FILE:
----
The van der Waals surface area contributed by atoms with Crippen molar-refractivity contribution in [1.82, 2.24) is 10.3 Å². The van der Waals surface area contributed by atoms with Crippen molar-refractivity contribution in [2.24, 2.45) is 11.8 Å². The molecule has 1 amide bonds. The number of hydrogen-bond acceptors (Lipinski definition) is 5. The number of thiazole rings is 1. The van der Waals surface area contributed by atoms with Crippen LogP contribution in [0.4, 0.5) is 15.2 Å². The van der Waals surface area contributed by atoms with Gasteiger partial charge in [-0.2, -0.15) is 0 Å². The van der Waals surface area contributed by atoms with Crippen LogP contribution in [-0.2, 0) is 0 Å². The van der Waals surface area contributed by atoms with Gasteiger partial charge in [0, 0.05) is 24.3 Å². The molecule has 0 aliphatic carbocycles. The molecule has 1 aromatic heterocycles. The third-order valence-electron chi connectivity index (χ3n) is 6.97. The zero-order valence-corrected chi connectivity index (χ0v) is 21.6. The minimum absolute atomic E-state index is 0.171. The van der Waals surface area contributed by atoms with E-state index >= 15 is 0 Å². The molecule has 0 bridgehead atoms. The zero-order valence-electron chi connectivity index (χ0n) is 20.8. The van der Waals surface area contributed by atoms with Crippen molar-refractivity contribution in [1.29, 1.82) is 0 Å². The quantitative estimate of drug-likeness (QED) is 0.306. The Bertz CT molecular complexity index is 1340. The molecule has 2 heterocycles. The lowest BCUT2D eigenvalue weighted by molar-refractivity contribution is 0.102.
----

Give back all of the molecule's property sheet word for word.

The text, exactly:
The van der Waals surface area contributed by atoms with Crippen molar-refractivity contribution in [1.82, 2.24) is 10.3 Å². The van der Waals surface area contributed by atoms with Crippen molar-refractivity contribution in [2.24, 2.45) is 11.8 Å². The molecule has 1 amide bonds. The number of hydrogen-bond acceptors (Lipinski definition) is 5. The number of thiazole rings is 1. The van der Waals surface area contributed by atoms with Crippen LogP contribution in [0.4, 0.5) is 15.2 Å². The van der Waals surface area contributed by atoms with Gasteiger partial charge in [-0.2, -0.15) is 0 Å². The van der Waals surface area contributed by atoms with Crippen LogP contribution in [-0.2, 0) is 0 Å². The van der Waals surface area contributed by atoms with Gasteiger partial charge in [0, 0.05) is 24.3 Å². The molecule has 0 aliphatic carbocycles. The molecule has 1 aromatic heterocycles. The third-order valence-electron chi connectivity index (χ3n) is 6.97. The zero-order valence-corrected chi connectivity index (χ0v) is 21.6. The minimum absolute atomic E-state index is 0.171. The van der Waals surface area contributed by atoms with E-state index >= 15 is 0 Å². The molecule has 0 bridgehead atoms. The zero-order valence-electron chi connectivity index (χ0n) is 20.8. The van der Waals surface area contributed by atoms with Crippen molar-refractivity contribution in [1.29, 1.82) is 0 Å². The quantitative estimate of drug-likeness (QED) is 0.306. The Bertz CT molecular complexity index is 1340. The molecule has 2 heterocycles. The lowest BCUT2D eigenvalue weighted by molar-refractivity contribution is 0.102.